Ten things that happen when the water main breaks
- Over the weekend, the local water protection district issues a “boil order” and ships pallets of water bottle cases to be stacked next to the water fountains on Monday morning. In any place other than a middle school, this would be a good thing.
- Construction paper signs are taped to fountains and faucets warning students not to drink the water. Here… have a seemingly unlimited supply of water bottles instead.
- Students drink two to three times as much as they usually do simply because they have water bottles. Man, water is delicious!
- Students make two to three times as many trips to the bathroom as they usually do simply because they have water bottles. Yes, go, just go.
- The fun wears off, so ingenious students use pens to punch holes in the lids of full water bottles. Squirt guns! Broken pens! (Does this count as a STEM activity?)
- The request to leave class to get a drink no longer applies because you, dear student, have a seemingly unlimited supply of water bottles instead. Please stay in the room and drink two to three times what you normally would.
- Drops of water appear on desks, turning typed words into illegible gray clouds. Look! There on the desk. It’s an essay! It’s an art project!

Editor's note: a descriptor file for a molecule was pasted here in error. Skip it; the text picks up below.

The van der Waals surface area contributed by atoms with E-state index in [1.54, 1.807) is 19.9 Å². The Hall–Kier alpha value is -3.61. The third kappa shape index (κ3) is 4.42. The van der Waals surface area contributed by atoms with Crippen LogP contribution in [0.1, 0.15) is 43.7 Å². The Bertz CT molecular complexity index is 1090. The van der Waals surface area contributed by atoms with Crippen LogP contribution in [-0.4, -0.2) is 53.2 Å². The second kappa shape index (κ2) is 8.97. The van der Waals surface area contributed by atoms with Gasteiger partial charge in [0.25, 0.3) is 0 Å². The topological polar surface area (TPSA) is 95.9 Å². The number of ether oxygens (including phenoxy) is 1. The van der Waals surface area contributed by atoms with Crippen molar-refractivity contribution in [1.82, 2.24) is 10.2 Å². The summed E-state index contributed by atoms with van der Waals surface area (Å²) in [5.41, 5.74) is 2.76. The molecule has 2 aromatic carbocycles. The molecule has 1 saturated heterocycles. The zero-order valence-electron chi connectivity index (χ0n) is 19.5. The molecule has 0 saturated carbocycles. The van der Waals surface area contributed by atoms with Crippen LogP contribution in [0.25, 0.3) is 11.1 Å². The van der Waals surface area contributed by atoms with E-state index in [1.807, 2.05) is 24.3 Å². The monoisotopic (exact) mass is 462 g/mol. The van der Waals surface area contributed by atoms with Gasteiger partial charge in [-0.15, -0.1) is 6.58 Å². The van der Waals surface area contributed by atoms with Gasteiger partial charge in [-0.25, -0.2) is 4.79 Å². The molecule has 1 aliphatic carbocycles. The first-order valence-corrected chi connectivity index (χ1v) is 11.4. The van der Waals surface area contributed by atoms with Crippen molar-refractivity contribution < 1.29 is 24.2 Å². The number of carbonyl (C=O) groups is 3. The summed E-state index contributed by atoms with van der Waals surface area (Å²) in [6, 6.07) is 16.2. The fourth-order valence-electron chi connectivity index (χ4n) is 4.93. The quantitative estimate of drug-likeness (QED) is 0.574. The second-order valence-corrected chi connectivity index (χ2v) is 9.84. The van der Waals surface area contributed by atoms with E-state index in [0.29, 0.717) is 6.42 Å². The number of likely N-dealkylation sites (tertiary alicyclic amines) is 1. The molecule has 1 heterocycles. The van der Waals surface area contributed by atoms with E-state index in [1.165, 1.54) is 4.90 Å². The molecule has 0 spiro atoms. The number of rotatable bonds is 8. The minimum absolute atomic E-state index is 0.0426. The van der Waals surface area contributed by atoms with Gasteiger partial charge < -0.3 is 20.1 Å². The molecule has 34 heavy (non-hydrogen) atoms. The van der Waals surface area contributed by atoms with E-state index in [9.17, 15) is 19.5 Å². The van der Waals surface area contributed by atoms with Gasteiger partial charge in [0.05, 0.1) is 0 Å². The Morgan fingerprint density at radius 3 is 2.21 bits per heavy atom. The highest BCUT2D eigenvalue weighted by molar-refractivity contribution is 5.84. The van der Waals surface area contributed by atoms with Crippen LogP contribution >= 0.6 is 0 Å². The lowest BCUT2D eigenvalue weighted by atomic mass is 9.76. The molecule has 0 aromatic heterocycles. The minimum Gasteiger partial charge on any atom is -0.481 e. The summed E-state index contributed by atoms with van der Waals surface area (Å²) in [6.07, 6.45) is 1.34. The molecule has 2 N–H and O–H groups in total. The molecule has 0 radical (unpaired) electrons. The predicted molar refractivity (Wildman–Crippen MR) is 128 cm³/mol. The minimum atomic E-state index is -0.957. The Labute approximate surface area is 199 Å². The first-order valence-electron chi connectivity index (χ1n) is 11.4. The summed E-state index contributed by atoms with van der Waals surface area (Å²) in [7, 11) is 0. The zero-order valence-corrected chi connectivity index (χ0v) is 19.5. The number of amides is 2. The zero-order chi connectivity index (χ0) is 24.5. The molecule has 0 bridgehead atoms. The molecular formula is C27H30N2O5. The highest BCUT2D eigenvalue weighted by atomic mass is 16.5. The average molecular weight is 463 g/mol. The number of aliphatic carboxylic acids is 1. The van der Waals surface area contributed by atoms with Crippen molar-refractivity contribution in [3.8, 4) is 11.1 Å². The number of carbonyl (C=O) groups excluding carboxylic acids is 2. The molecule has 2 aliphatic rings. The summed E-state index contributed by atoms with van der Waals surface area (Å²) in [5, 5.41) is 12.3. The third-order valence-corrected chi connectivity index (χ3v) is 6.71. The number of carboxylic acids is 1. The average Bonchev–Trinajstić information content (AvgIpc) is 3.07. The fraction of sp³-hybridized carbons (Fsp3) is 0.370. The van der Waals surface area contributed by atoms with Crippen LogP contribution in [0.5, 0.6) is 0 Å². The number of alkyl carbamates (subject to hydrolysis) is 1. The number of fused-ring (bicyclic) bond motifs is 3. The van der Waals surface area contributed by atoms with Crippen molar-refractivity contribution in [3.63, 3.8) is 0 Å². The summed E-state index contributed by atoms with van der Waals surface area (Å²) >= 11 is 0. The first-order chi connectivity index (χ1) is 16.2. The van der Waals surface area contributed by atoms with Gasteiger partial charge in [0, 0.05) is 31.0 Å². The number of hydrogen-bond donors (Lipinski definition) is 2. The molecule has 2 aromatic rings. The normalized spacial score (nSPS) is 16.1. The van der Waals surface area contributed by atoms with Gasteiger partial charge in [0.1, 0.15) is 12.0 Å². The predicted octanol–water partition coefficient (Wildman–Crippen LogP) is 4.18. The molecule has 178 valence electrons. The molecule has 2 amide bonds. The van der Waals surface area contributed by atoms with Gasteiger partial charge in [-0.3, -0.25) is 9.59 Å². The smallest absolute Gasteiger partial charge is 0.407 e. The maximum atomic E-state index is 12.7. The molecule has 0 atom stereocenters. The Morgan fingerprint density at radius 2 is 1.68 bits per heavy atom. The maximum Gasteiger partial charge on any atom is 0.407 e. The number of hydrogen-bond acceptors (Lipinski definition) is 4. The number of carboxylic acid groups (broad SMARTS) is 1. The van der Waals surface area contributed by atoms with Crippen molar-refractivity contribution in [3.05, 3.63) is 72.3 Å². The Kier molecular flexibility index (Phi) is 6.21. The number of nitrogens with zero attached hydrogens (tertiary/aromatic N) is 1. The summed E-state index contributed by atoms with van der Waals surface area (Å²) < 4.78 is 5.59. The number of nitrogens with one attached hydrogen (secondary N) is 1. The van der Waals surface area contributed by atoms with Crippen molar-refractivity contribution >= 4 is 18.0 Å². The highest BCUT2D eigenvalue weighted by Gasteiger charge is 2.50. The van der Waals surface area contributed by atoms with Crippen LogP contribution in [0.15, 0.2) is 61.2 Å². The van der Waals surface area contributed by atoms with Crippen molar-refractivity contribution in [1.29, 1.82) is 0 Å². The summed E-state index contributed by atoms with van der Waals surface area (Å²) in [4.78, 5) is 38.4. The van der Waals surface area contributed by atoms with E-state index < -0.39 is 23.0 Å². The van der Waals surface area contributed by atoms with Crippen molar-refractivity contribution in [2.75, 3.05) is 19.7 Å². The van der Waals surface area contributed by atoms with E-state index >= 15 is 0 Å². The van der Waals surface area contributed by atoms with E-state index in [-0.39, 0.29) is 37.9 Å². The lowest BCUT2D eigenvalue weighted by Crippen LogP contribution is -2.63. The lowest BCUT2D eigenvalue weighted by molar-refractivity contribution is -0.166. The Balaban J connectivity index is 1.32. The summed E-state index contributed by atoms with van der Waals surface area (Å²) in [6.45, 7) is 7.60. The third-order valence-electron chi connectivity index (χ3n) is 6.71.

- Armloads of water bottles are tossed into the trash. Many are mostly full. So much for going green.
- Teachers exhibit great patience when students empty those water bottles and then squeeze them repeatedly. Here’s the sound those bottles make: crinkle-crackle- crinkle-crackle-crinkle-crackle-crinkle-crackle-crinkle-crackle. If teachers calmly wait for the sound effect to end (because this has been happening all day), it just might… but usually it doesn’t. Throw it away. Now.
- Tuesday morning feels like it should be Friday afternoon… for the teachers, anyway. This is gonna be one L-O-N-G week.
Thanks for reading! Click “like” if you enjoyed this post. Feel free to leave a comment about your own middle school mayhem. Follow my blog for more posts about teaching middle school ELA, including writing contests and the unique PBL project my seventh-graders are engaged in with a local historical society.